Although the debate over the loaded term "free election" has receded in Iran as candidates ramp up their campaigns, rights groups continue to raise the niggling question whether human rights abuses will undermine the image of a legitimate Presidential ballot in June --- particularly as activists, journalists, politicians, lawyers, and protesters detained in the crackdown following the disputed 2009 election remain imprisoned.
Human Rights Watch warns today that "dozens" of political activists and reporters arrested four years ago remain in detention, while two of the candidates in 2009 --- Mir-Hossein Mousavi and Mehdi Karroubi --- endure their 28th month of house arrest. The Committee to Protect Journalists reported earlier this month that Iran is holding at least 40 journalists in prison --- the second-highest figure in the world --- while Reporters Without Borders this week called on Iran's eight Presidential candidates to speak out in support of freedom of information.
HRW also note reports that the authorities have reduced Iranians' access to the web including by cutting internet speed and blocking virtual private networks.
The rights group said it spoke to two Iranian journalists, who said that the Ministry of Intelligence, the Ministry of Culture and Islamic Guidance Ministry, and the Supreme National Security Council have issued "standing guidelines" to the Iranian media warning them to beware of breaching the government’s “red lines” when covering elections, including reporting about Mousavi and Karroubi and banned political parties such as the Islamic Iran Participation Front.
Meanwhile, the Guardian and activist Anita Hunt have created an interactive database of political prisoners in Iran, detailing some of the activists, students, journalists, women's rights campaigners, lawyers, artists, former politicians, and members of Iran's religious and ethnic minorities jailed in recent years.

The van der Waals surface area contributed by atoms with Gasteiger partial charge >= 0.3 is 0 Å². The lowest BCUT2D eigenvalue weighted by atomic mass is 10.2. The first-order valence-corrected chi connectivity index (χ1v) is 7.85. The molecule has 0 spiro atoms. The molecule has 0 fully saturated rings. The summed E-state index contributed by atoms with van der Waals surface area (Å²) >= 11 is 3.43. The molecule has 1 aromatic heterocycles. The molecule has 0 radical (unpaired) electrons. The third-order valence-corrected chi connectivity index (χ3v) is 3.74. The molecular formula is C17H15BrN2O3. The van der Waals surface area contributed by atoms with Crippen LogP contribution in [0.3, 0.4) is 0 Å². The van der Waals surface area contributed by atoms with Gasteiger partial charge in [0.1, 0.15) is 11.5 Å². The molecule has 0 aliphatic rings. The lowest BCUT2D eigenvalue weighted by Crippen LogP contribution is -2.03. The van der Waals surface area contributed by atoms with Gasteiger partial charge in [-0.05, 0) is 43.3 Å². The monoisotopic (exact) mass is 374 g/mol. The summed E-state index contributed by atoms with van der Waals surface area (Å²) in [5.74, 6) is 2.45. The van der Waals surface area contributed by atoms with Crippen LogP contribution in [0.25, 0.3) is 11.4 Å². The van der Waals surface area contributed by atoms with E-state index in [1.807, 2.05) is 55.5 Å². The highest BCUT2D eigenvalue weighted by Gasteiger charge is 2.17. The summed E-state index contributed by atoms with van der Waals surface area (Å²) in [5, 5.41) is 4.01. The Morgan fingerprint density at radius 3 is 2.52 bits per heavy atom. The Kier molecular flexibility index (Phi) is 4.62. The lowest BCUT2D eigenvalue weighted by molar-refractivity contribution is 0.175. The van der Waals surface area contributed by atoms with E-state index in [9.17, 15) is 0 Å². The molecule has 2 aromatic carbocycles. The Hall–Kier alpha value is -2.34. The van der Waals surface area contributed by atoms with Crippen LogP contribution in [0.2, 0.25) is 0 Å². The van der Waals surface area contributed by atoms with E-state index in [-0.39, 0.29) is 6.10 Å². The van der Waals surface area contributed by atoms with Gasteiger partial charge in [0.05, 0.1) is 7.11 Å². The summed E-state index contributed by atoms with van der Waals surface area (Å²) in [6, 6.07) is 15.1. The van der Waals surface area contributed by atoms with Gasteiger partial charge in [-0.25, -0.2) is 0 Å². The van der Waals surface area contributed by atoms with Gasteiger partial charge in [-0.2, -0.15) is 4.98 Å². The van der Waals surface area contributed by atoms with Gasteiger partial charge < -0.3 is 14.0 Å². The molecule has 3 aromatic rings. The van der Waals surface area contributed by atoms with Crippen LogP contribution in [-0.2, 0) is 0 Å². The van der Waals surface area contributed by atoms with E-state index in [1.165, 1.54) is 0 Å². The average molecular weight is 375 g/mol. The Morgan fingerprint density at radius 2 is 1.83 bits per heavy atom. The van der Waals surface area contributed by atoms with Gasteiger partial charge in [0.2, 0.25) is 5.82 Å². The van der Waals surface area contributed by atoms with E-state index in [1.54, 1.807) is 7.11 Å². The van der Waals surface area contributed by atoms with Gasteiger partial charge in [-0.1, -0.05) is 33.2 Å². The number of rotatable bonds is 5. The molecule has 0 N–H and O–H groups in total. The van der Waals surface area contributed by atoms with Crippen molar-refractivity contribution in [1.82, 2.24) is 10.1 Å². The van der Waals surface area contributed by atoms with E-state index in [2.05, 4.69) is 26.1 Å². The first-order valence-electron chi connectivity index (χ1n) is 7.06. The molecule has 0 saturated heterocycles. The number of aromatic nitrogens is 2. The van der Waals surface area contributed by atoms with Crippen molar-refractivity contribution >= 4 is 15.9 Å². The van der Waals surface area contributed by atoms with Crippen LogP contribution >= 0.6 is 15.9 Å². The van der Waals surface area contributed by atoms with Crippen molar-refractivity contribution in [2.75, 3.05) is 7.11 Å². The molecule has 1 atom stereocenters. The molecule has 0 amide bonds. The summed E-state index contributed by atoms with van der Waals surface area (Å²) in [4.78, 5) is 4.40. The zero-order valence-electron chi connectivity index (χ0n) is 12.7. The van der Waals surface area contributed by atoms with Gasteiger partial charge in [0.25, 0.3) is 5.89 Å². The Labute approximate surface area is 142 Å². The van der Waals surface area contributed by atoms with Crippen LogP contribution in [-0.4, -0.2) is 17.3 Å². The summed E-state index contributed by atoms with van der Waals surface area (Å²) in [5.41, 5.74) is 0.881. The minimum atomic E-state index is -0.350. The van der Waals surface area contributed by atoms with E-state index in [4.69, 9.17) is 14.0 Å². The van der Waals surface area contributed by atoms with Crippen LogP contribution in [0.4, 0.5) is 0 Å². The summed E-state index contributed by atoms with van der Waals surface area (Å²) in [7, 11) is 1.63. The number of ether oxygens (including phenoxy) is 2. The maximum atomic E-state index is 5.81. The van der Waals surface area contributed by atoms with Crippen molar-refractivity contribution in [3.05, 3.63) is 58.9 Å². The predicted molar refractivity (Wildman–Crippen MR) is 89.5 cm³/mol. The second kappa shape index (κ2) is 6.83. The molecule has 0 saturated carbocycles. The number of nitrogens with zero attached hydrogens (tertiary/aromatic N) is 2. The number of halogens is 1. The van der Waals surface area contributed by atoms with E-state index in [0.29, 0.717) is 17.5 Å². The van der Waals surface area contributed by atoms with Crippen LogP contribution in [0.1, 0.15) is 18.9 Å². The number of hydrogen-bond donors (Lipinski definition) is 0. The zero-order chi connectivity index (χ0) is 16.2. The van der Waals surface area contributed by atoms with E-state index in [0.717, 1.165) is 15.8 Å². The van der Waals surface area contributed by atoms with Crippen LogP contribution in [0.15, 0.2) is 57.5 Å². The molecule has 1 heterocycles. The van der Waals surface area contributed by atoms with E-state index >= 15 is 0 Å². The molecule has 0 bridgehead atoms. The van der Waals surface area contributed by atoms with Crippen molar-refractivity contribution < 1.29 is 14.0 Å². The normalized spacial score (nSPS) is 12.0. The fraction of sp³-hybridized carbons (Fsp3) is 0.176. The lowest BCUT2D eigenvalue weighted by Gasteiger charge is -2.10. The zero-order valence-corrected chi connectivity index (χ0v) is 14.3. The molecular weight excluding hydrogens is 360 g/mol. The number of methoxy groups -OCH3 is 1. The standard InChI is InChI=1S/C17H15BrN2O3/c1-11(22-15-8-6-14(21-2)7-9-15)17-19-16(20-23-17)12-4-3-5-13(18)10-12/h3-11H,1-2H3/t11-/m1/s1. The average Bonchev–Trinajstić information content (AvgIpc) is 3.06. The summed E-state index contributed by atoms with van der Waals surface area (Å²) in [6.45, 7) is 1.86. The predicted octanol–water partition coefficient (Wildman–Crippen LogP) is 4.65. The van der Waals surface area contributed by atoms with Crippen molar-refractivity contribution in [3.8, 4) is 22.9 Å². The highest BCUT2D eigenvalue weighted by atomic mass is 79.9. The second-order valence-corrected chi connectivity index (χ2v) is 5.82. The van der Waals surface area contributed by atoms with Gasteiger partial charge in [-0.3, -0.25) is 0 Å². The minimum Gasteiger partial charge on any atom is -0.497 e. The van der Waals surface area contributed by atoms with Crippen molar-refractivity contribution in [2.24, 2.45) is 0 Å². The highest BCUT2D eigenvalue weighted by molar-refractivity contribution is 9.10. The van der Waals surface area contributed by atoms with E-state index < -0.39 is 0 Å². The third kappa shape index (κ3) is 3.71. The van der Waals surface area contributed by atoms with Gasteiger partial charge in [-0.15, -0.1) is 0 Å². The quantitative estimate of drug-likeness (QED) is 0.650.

Presidential candidate Saeed Jalili held a campaign rally today in Tehran's Shirudi stadium. Jalili's campaign team --- who have made extensive use of social media --- live-tweeted the event on his Twitter feed.
During the event, Jalili announced that Iran's deputy nuclear negotiator Dr Ali Bagheri would be leading his election campaign.
In attendance at the rally was Iran's Minister of Culture, Seyed Mohammad Hosseini.
Presidential candidate Saeed Jalili has announced he is employing a group of documentary filmmakers to make his campaign movie.
Jalili also tweeted that he had engaged a group of young documentary makers to produce the film.
ساخت فیلم تبلیغاتی سعید جلیلی در یک اقدام ابتکاری و کلیشهشکن به طور همزمان به چند گروه از مستندسازان جوان کشور سپرده شده است. #Jalili— Dr Saeed Jalili (@DrSaeedJalili) May 24, 2013
Filmmaker Mohsen Sohani told IRGC-linked Tasnim News --- which appears to be backing Jalili --- said that the documentary campaign film would take a humorous approach to tell the story of Jalili's discovery of a three billion fraud case. The film is in its last stages of shooting and will be ready early next week, Sohani added.
Presidential candidate and former IRGC commander Mohsen Rezaei has said that if elected on June 14, he would continue "constructive" nuclear talks with world powers.